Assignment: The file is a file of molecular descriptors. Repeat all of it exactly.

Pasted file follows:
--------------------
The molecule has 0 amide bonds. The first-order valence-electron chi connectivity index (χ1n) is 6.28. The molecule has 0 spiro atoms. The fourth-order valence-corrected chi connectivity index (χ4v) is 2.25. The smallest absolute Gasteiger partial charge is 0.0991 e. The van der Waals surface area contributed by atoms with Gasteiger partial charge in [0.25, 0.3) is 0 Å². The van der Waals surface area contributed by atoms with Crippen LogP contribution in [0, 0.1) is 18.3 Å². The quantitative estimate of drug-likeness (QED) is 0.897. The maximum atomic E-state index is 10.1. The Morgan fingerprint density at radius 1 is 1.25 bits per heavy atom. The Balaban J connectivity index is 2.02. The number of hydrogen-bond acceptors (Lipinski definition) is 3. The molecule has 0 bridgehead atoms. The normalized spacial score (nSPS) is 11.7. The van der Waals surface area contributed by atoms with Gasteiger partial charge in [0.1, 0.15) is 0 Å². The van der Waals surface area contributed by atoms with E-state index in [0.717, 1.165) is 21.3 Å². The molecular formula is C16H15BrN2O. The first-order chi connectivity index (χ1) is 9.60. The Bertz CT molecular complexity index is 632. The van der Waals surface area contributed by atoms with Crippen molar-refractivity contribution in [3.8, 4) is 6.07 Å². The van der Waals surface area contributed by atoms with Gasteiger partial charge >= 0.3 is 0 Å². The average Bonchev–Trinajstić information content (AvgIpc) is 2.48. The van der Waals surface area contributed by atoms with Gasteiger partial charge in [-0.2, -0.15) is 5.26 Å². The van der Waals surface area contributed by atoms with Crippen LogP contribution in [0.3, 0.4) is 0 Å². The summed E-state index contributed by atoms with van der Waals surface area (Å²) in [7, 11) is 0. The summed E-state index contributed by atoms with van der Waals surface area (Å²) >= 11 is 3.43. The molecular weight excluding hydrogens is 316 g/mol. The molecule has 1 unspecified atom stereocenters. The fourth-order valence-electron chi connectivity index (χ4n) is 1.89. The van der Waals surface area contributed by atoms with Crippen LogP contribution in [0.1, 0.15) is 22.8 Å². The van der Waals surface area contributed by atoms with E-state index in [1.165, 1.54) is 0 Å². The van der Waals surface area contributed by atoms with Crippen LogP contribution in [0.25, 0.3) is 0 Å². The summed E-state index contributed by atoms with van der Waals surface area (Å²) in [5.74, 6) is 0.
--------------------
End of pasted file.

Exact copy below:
The molecule has 0 amide bonds. The first-order valence-electron chi connectivity index (χ1n) is 6.28. The molecule has 0 spiro atoms. The fourth-order valence-corrected chi connectivity index (χ4v) is 2.25. The smallest absolute Gasteiger partial charge is 0.0991 e. The van der Waals surface area contributed by atoms with Gasteiger partial charge in [0.25, 0.3) is 0 Å². The van der Waals surface area contributed by atoms with Crippen LogP contribution in [0, 0.1) is 18.3 Å². The quantitative estimate of drug-likeness (QED) is 0.897. The maximum atomic E-state index is 10.1. The Morgan fingerprint density at radius 1 is 1.25 bits per heavy atom. The Balaban J connectivity index is 2.02. The number of hydrogen-bond acceptors (Lipinski definition) is 3. The molecule has 0 bridgehead atoms. The normalized spacial score (nSPS) is 11.7. The van der Waals surface area contributed by atoms with Gasteiger partial charge in [0.1, 0.15) is 0 Å². The van der Waals surface area contributed by atoms with E-state index in [0.717, 1.165) is 21.3 Å². The molecular formula is C16H15BrN2O. The first-order chi connectivity index (χ1) is 9.60. The Bertz CT molecular complexity index is 632. The van der Waals surface area contributed by atoms with Crippen molar-refractivity contribution in [3.8, 4) is 6.07 Å². The van der Waals surface area contributed by atoms with Gasteiger partial charge >= 0.3 is 0 Å². The average Bonchev–Trinajstić information content (AvgIpc) is 2.48. The van der Waals surface area contributed by atoms with Gasteiger partial charge in [-0.2, -0.15) is 5.26 Å². The van der Waals surface area contributed by atoms with Crippen LogP contribution in [0.3, 0.4) is 0 Å². The summed E-state index contributed by atoms with van der Waals surface area (Å²) in [7, 11) is 0. The summed E-state index contributed by atoms with van der Waals surface area (Å²) >= 11 is 3.43. The molecular weight excluding hydrogens is 316 g/mol. The molecule has 1 unspecified atom stereocenters. The fourth-order valence-electron chi connectivity index (χ4n) is 1.89. The van der Waals surface area contributed by atoms with Crippen LogP contribution in [0.1, 0.15) is 22.8 Å². The van der Waals surface area contributed by atoms with E-state index in [1.165, 1.54) is 0 Å². The van der Waals surface area contributed by atoms with Crippen LogP contribution in [0.25, 0.3) is 0 Å². The summed E-state index contributed by atoms with van der Waals surface area (Å²) in [5.74, 6) is 0.